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NEWS: Infrastructure “shouldn’t be controversial,” says President Obama in City Club of Cleveland Q&A

President Barack Obama addressed a crowd of 500 guests at the Global Center for Health and Innovation yesterday, focusing his remarks on the federal budget, middle-class economics and manufacturing opportunities.

But both infrastructure and environmental regulation made it into the President’s comments as he welcomed questions from the audience after his speech.

“What has surprised me,” said President Obama, when asked what has surprised him most since beginning his first term, “even though I had served in the Senate, was the
continued difficulties in Congress getting stuff done that shouldn’t be
controversial.” He continued:

There are some issues that I knew would be
controversial. I mean, we know that if there’s a debate in Congress about abortion, that’s going to be controversial.  There are strong-held views on each side. They’re hard to reconcile. We understand that. And that’s part of democracy and it never gets perfectly resolved.

But I have been pushing for us to fund infrastructure since I came into office, because we’ve got $2 trillion worth of dilapidated roads, bridges, sewer lines, and then there’s a whole new infrastructure that we have to build in terms of a smart grid that’s more secure and reliable in terms of how we use energy and making it more efficient. There are broadband lines that still need to be going out into every part of the country.

In an unrelated question from a Hawken School student, President Obama reflected on the Cuyahoga River fire of 1969, the result of years of environmental neglect and the spark of an environmental and regulatory movement that has vastly improved water quality.

I think the problem right now is that we live in such a complicated, big, global society that what might be a sensible theory on paper
doesn’t always make sense in real life. So you may generally think, as I do, that the market is the greatest source of productivity and job creation and wealth creation and history, but our history tells us that if there’s a company that’s out there making a lot of money but also pouring a bunch of pollution into the water, and it catches on fire — (laughter) — and suddenly people can’t fish there anymore, and people are getting sick, that it makes sense for us to have some regulations that say, you know what, you can make your products, you can make a profit, that’s great, but you’re kind of messing things up and so we’re going to say you can’t just dump your pollution in the water.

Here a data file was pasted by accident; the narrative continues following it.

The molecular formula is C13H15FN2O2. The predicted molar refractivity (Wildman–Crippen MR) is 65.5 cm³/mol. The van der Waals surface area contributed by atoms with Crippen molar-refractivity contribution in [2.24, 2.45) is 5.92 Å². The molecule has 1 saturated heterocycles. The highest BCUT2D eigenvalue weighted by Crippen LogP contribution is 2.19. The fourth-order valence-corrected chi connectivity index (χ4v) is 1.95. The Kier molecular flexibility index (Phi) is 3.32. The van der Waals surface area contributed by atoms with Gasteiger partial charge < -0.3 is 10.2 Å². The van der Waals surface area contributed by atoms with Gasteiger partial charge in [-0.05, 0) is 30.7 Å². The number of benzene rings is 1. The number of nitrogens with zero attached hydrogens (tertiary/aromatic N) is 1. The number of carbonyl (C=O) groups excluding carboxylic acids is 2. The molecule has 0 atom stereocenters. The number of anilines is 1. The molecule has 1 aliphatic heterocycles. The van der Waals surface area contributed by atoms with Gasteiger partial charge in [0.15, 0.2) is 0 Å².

“Some may think these are just throw-away unscripted comments,” said Northeast Ohio Regional Sewer District Chief Executive Officer Julius Ciaccia, who was in attendance. “But they speak to two important issues.

“To prioritize improvements in infrastructure, there needs to be bipartisan acknowledgement that some solutions can’t be put off forever. Decisions and investments must be made and they should be made wisely and collaboratively.” Support for initiatives like the national Value of Water Coalition demonstrates this.

He continued: “Second, Cleveland knows its history. Any reference to a burning river makes people think Cleveland. But look at where we are today. In a facility like this, the President here, in a city on the rise, hard work can bring about change. Lake Erie is proof of that, and it will take hard work to keep it great.”

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